It is in vain that the adversaries of the scriptures allege in their defence, that even on the supposition of their divine authority, they are excusable in not receiving them, because they cannot perceive the force of the evidence in their favour. We are told, that our understandings are not in our own power, and that if our minds happen to be so constituted, as to be incapable of discerning truths which are manifest to others, their dulness or incapacity may be called our misfortune, but ought not to be imputed to us as a crime. But the declamations of infidels, and of some others, on this favourite topic, are
loose and inaccurate. We shall not dispute that the mind is passive in the reception of many of its ideas. There are certain propositions which shine with their own light, and convince all, whether willing or unwilling, of their truth. But there are truths, on the other hand, the perception of which requires attention, freedom from prejudice, a disposition to learn, humility, and the absence of vicious propensities. If these qualities be wanting, the truth may not be perceived, but in such a case the person is undoubtedly culpable. The evidences of the divinity of the scriptures are very strong ; but it is possible for one to take a hasty or partial view of them, to listen only to the arguments on the opposite side, to come to the consideration of them, with a mind prepossessed by unfair and insidious representations of the subject, and to wish that one may find them not satisfactory. That a person, thus predisposed, was not satisfied, could excite no surprise. It would be manifestly his own fault, tbat he was not couvinced , and his unbelief would most certainly be criminal. We hear much of the candour of infidels, not only from themselves, but also from some who bear the name of christians, but in the excess of their charity, injure the cause, which they profess to defend. But setting aside the proofs, which might be brought from the writings and conversation of infidels, that candour is a virtue to which they have no claim, at least in opposing revelation, I beg the reader to consider, that the scriptures, to which we are now at liberty to appeal as an authority, assure us, that no man can be candid in rejecting the truth. They trace unbelief, not only to the darkness of the understanding, but to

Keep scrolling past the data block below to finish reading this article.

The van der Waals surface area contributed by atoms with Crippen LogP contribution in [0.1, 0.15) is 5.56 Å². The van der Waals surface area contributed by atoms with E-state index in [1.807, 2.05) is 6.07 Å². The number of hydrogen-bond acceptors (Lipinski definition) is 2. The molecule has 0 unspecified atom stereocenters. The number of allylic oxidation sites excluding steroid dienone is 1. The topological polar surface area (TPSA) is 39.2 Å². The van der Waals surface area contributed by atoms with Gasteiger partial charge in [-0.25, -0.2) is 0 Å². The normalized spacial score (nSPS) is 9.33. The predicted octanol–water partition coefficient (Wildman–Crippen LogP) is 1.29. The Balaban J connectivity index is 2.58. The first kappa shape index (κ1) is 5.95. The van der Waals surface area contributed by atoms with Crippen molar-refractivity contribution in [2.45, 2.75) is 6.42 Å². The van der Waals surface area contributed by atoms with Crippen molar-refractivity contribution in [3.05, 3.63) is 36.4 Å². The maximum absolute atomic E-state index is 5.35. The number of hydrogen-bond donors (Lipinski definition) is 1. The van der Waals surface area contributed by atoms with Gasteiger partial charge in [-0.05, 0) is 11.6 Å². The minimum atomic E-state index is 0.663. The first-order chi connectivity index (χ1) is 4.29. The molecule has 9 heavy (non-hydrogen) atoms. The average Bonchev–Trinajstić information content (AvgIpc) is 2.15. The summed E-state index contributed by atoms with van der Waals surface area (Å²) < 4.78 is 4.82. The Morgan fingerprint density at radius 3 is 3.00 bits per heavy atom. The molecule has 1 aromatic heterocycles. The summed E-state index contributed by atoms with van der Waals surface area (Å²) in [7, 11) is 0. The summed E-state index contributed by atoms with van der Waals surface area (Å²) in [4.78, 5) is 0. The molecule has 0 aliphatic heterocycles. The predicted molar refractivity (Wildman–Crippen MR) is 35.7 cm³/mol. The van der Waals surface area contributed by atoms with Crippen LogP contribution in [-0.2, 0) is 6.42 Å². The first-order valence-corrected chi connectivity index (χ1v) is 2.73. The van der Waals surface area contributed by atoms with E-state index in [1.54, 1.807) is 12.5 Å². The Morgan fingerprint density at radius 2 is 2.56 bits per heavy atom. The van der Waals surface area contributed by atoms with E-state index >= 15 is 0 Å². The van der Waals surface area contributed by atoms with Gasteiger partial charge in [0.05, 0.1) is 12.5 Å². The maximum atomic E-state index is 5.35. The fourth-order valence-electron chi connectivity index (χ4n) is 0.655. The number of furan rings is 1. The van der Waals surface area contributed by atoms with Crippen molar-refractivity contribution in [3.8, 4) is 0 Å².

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the corrupt passions of the heart. It is the off spring of pride, of vanity, of covetousness, of sensuality. At the same time, they declare, that every honest and upright man, every man whose mind is purified from prejudice and lust, if he be not already satisfied, shall finally be convinced, that the doctrines of the christian religion are divine. man will do his will, he shall know of the doctrine whether it be of God, or whether I speak of myself."* Infidelity is the effect not of physical, but of moral causes; it is not a misfortune, but a crime ; and a crime too, of an aggravated nature.
How much happiness do infidels lose by rejecting the gospel ? I know, indeed, that they are of the contrary opinion, and that the scriptures are represented by them, as imposing a variety of severe and unreasonable restraints. But the ideas, which they have formed of the unpleasant and gloomy nature of a religious life, have no foundation but in the arbitrary associations of fancy. Modes of life, which appear very insipid, and even disagreeable, have sometimes hidden sources of satisfaction, which cause them to be highly relished by those, who are actually engaged in them. It is analogous, therefore, to our experience relative to other things, that a virtuous life should have charms, which more than compensate for all the sacrifices which it demands. It is worthy of remark, that none complain of the restraints imposed by revelation, but those who have not submitted to them ; we hear not a single murmur from those who have. Is not this a proof, that the severity of religious discipline is wholly imaginary; and that such a notion originates in a licen
* John vii. 17.